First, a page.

The Side Effects of Open Adoption

by ParentCo. May 10, 2016

Have you ever paid attention to the warnings listed on drug advertisements? I’m particularly fond of the ones that warn you to not use the product if you are allergic to the product. I wanted to write an essay about what it takes for an Adoptive Family to have an open adoption and it occurred to me it might be fun to spoof those drug ads that fascinate me so. You may have heard about Open Adoption around town or on the Internet and wondered what it’s all about. Could sending a few photographs a year be all it takes to assuage your guilt about raising a child you didn’t help create? Is it always the best thing for everyone involved? Maybe the happy photos of young white Birth Mothers happily pursuing their college degrees while occasionally emailing the nice heterosexual couple that is raising her baby has piqued your interest. If you’ve been wondering about Open Adoption and if it’s right for you, ask your local Adult Adoptee, Birth Parent or Adoptive Parent about their experiences. Open Adoption works best if you don’t adhere to traditional family structures. Sudden relationships without previously established titles may occur, for example, the adopted sister of your adopted son’s biological sister. It may not be right for you if you can’t handle awkward social situations. Ask your child’s doctor if it’s okay to text her other mother when trying to fill out medical history forms. Some parents have reported experiencing uncomfortable questions at inconvenient times. Other side effects may include difficulty with family tree projects or Father’s Day crafts at school. Open Adoption tends to work best when the child is adopted from the same continent in which the adoptive family lives in, however, situations have been reported in which some have been made possible across oceans. Open Adoption may not be possible if there is a history of violence, neglect or abuse in the Biological family. However, instances have occurred in which in spite of scary sounding situations like incarcerated parents or addiction, Open Adoption is still possible, with adequate boundaries in place or sometimes with the assistance of Professional supervision. Some women experience discomfort hearing another woman referred to as her child’s Mother. Don’t use Open Adoption if you need constant reassurance that you are the “real” Mom. Contraindications to Open Adoption are an insecure sense of self or being threatened by your child loving another adult. Open Adoption works best when you have your big girl panties on. If you have empathy and are willing to make mistakes, Open Adoption could be right for you. Open Adoption may not be right if you have trouble relating to people living marginalized lives with very different class and educational backgrounds than your own OR if you assume that anyone who places a child for adoption must fit that description. Open Adoption may not look like what you anticipated it looking like at times and may require creativity and flexibility. Don’t use Open Adoption if you have a Savior Complex. In clinical studies, children in Open Adoption scenarios have appreciated knowing where they came from and their parents’ willingness to put their needs first. If you suffer severe inability to always do what is in the child's best interest (even if that means by not using Open Adoption), you might want to forget about this whole parenting thing altogether. Individual results may vary and as a matter of fact are pretty much different for every single family that uses it. Other side effects may include access to family photographs and learning where children’s looks or mannerisms came from. Unexpected tears of joy may occur. In some cases, families have been known to grow exponentially by using Open Adoption. Tell your doctor if you suspect you have a heart bigger than you thought you had. Today’s a great day to find out if Open Adoption is right for you.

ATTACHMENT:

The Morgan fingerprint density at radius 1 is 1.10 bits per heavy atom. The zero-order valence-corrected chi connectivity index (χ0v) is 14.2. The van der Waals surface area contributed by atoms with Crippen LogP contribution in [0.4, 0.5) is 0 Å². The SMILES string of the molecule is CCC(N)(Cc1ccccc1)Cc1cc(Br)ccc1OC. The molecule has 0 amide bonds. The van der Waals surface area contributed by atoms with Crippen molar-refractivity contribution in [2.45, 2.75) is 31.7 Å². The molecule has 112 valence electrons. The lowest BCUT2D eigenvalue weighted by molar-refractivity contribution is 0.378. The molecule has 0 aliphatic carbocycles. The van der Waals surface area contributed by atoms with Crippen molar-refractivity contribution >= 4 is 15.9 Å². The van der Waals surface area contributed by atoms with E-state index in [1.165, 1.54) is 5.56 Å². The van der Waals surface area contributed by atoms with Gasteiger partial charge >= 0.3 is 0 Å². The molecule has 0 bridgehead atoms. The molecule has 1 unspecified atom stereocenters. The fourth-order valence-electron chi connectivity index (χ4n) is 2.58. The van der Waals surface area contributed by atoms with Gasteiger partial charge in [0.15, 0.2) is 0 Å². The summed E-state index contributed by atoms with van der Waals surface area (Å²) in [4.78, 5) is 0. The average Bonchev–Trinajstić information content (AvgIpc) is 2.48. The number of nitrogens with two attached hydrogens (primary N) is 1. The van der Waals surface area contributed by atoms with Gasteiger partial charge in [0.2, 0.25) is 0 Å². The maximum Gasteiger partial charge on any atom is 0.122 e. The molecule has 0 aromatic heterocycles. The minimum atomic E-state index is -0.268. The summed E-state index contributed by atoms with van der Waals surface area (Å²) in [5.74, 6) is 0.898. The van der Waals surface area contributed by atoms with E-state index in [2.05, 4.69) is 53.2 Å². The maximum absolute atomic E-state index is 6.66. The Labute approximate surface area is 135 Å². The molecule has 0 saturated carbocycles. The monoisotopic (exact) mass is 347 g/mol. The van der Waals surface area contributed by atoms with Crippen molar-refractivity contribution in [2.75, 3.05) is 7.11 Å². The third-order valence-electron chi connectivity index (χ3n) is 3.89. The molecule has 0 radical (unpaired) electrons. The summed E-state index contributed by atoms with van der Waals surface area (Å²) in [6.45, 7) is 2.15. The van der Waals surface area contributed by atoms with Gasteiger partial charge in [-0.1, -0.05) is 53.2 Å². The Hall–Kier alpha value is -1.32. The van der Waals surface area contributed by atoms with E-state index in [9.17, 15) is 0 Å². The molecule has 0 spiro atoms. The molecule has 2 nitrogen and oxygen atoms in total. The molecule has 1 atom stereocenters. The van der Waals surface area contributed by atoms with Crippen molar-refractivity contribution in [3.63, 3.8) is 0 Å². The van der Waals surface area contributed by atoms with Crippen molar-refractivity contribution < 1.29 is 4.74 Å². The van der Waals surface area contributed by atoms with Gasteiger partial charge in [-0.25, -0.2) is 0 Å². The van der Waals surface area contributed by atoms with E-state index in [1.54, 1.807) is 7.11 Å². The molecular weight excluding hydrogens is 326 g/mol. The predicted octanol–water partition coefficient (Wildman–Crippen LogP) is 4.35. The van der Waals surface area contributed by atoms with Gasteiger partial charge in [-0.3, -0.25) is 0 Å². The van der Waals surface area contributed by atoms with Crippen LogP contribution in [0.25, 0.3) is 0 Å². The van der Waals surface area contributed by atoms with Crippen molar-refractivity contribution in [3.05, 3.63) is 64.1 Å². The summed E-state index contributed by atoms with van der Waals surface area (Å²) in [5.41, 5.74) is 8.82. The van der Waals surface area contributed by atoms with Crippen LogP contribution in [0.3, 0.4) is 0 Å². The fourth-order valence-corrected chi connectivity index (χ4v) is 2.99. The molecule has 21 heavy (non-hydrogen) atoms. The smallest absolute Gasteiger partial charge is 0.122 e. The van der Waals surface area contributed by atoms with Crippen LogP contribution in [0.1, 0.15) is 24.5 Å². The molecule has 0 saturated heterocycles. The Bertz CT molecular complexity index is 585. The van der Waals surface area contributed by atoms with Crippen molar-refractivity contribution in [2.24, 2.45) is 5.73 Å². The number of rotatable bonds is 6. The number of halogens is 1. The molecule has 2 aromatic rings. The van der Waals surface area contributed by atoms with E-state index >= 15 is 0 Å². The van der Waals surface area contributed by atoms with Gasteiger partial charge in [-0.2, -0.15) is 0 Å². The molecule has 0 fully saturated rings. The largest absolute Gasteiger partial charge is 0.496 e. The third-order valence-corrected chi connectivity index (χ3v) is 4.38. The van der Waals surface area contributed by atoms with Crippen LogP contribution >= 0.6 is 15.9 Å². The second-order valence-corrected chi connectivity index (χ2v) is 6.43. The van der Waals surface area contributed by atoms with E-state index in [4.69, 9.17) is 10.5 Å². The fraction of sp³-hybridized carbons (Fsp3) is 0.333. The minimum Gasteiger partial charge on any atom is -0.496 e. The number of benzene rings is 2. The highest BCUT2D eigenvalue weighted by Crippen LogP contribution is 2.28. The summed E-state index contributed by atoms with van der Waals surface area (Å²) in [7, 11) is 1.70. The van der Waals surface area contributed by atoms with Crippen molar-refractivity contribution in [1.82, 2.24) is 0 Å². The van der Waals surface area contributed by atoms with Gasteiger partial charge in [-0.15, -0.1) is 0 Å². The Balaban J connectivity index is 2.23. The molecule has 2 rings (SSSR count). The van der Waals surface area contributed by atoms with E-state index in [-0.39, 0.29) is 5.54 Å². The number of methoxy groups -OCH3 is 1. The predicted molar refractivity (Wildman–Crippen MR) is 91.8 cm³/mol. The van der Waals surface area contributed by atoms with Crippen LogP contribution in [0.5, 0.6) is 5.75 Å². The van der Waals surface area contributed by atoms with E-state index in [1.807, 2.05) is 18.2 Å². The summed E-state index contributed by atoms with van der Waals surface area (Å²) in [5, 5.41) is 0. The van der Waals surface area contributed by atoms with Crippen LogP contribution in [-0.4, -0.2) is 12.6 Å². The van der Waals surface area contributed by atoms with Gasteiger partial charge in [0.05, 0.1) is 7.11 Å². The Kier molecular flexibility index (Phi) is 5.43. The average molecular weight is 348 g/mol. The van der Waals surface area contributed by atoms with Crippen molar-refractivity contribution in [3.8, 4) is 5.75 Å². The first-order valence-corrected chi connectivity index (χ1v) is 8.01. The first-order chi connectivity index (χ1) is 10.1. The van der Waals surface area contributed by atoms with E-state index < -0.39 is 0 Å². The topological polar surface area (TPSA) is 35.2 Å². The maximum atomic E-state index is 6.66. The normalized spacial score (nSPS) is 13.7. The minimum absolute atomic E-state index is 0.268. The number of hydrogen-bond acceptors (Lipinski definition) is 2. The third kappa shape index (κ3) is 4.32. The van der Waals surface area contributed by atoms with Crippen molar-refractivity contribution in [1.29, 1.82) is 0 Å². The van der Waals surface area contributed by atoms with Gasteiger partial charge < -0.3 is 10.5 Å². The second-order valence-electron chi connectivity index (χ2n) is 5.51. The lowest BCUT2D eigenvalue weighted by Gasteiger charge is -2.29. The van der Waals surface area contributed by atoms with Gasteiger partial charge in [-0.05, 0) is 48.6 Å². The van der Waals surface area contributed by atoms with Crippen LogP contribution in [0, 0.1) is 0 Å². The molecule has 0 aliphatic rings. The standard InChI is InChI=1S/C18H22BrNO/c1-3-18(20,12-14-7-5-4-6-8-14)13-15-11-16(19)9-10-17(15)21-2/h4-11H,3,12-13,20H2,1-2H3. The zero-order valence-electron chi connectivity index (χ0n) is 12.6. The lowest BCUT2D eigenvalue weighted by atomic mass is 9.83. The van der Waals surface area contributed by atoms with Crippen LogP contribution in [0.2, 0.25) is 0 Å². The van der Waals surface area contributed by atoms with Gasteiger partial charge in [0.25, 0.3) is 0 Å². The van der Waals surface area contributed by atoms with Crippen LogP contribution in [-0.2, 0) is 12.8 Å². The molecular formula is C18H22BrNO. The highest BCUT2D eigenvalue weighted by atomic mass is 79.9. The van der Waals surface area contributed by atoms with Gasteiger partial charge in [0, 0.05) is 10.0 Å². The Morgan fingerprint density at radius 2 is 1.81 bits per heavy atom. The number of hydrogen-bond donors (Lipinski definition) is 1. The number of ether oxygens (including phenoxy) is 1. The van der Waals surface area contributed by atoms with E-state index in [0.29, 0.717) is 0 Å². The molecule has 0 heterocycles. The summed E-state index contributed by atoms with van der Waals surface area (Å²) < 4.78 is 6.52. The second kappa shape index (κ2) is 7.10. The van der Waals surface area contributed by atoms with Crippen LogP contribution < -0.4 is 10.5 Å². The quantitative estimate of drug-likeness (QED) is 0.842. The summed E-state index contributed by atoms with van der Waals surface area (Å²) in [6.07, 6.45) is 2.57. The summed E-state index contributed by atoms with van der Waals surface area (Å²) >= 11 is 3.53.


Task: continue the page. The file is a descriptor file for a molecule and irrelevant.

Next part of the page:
1. The author would like two acknowledge the two adoptive mothers who helped provide input on this essay: her friends Danielle Watson and Tovah (last name withheld)
  2. The author also gladly welcomes any response pieces from Birth Family’s points of view)



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